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Royal NoneSuch Gallery Redefines Alternative with Space, Time and Architecture

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Royal NoneSuch Gallery, a small artist-run alternative art and event space in Oakland’s Temescal district, began as an alternative to conventional models right from the start. Founders Elizabeth Bernstein and Carrie Hott, acquaintance-slash-friends on Facebook, deepened their connection when Bernstein posted that she was looking for someone to partner with her to start an artist-run space. She already had the space and she wanted someone to share it with. This month, after two years of successfully managing operations between the two of them, Bernstein and Hott conducted a similar search before partnering with Carey Lin and Kathleen Quillian. This expansion allows each to maintain an interest in the gallery while further distributing labor and allowing more time for individual pursuits. Overall it is a lean operation, with fundraising limited to the overhead costs of keeping the lights on and the doors open and viewing hours limited to the weekend. Among the organizers it is a labor of love: each volunteers their time. This open-handed, collaborative approach to authorship is, in itself, a salient alternative to most alternative spaces based on jealously guarded singular leadership.

Space, Time and Architecture, a two-person exhibition featuring works by Cybele Lyle and Luca Nino Antonucci, is the first show curated by this newly expanded foursome of organizers. Programming is selected through a democratic process within the group. This pairing of artists, as the first show of the year, auspiciously received a unanimous response among the four, cementing their faith in Royal NoneSuch’s unique organizational style. Interestingly, Space, Time and Architecture reflects the gallery ethos while presenting the distinctly separate practices of two artists previously unfamiliar with one another. Rather than delineating space within the gallery for each artist, the work is intermixed. It is a dynamic pairing that reveals itself quietly.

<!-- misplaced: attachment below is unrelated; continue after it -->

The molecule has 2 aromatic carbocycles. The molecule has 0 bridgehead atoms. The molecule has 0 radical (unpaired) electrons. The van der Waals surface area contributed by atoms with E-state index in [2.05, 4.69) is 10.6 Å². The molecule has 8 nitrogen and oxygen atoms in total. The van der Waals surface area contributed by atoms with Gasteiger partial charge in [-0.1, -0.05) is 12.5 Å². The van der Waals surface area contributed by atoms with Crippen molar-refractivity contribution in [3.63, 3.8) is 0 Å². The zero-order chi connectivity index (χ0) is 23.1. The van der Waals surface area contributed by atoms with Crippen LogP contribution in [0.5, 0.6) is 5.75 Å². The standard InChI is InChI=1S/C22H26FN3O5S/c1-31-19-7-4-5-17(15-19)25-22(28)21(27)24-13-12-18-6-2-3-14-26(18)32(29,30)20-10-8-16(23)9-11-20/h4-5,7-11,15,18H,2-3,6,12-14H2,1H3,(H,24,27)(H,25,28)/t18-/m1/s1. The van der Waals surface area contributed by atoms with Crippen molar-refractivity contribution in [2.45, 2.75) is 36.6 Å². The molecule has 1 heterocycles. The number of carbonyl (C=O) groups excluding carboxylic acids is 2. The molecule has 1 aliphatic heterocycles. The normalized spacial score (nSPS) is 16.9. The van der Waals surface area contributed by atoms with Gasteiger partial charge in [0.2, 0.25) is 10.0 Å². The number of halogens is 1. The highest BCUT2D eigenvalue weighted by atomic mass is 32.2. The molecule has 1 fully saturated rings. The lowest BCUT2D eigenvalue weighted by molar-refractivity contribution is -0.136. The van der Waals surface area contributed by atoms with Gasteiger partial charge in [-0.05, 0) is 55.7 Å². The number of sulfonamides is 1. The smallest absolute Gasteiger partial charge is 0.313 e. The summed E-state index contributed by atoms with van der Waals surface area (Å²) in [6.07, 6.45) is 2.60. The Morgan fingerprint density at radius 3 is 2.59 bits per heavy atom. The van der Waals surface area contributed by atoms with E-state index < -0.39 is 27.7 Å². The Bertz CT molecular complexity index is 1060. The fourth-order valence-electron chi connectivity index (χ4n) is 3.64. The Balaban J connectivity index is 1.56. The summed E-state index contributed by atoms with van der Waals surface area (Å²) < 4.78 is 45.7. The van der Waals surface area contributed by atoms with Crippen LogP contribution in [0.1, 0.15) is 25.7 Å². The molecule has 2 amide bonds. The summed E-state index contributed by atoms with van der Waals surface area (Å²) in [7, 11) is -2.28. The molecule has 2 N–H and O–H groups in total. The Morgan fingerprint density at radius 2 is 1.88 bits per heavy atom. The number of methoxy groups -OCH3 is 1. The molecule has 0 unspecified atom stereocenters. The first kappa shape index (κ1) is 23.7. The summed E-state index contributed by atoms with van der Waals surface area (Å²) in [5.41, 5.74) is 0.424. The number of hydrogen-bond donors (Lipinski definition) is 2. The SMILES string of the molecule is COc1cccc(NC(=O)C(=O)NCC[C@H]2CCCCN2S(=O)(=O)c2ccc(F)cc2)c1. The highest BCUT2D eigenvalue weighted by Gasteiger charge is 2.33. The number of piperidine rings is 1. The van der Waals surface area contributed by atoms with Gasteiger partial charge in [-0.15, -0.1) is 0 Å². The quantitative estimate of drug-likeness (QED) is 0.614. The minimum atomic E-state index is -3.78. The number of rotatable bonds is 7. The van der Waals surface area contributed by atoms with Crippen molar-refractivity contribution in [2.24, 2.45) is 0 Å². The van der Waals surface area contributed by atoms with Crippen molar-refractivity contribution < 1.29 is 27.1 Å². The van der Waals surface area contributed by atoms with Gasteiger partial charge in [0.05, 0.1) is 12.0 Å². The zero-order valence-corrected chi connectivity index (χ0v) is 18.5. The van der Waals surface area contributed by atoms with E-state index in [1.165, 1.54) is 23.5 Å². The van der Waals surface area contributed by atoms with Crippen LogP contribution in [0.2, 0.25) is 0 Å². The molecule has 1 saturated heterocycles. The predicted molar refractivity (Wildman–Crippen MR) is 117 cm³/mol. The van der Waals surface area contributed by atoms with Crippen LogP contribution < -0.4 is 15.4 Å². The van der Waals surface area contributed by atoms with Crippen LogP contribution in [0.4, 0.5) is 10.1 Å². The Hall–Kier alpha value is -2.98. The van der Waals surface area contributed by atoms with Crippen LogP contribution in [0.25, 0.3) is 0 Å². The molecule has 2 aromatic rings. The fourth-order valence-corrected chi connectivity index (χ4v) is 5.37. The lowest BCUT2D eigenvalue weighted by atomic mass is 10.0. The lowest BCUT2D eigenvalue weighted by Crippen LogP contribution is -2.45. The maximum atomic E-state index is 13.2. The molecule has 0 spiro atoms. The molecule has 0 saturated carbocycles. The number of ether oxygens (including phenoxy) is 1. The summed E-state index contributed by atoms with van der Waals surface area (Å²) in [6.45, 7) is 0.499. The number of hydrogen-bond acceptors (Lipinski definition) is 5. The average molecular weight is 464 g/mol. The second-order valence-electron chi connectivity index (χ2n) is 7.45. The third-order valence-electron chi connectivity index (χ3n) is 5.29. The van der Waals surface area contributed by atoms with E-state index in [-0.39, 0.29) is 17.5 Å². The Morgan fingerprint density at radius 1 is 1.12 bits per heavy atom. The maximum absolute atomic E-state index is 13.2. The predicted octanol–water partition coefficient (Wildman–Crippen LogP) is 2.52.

Luca Nino Antonucci

Lyle’s prints alternate with Antonucci’s print transparencies, cleanly installed around the one room space. The later features text, redacted by Antonucci, from architectural historian Siegfried Giedion’s seminal book Space, Time and Architecture: The Growth of a New Tradition, published by Harvard University Press in 1941. (Giedion is counted among those who influenced the work of media theorist Marshall McLuhan, who in turn would probably have found some amusing significance in Giedion’s work ending up as edited text in a gallery formed over the bonds of Facebook. The medium is the message, indeed.) Using an actual tome, the artist has begun editing the book to create a distillation of the author’s essential arguments — at the same time, Antonucci’s redactions update the tenets of the book to reflect the collaborative phenomena evident in today’s creative practices, from social networking to collective production. Antonucci’s copy of Space, Time and Architecture, each page variously altered with white paint or black lines, sits on a quirky pedestal in the center of the space. The visual quality of the pedestal mirror’s Lyle’s prints, purely by coincidence, as seems to happen quite naturally here.

Cybele Lyle


Lyle’s prints are a departure from a larger body of work that explores projected images in architectural space. Each print is an image collaged from Lyle’s photographs of the natural landscape, cropped and arranged as architectural elements in open space. The original compositions are scanned and printed on metallic paper. The result is a series of uncanny landscapes where familiar elements are made surreal and a fourth dimension, merging time and space, is made real. “Space, Time and Architecture is an entity in itself which, with all its shortcomings should not be disturbed,” reads some of Giedion’s text revised by Antonucci. The work is both collaborative and revisionist; a reflection on the imperative to study and respect old models — before destroying them to create anew from the pieces.

The gallery mission statement treads familiar territory — denying commercial interests, emphasizing community and experimentation — while reflecting an ideology that is both the driving compact of its partnerships and its programmatic agenda. It’s the approach not the agenda, per se, that is new here. Royal NoneSuch Gallery reflects a true alternative based on collaboration, with a willingness to reinvent as space and time allow. Long may it reign.

Space, Time and Architecture is on view at Royal NoneSuch Gallery through February 26; Saturdays and Sundays 1 – 4 and by appointment. For more information visit royalnonesuchgallery.com.

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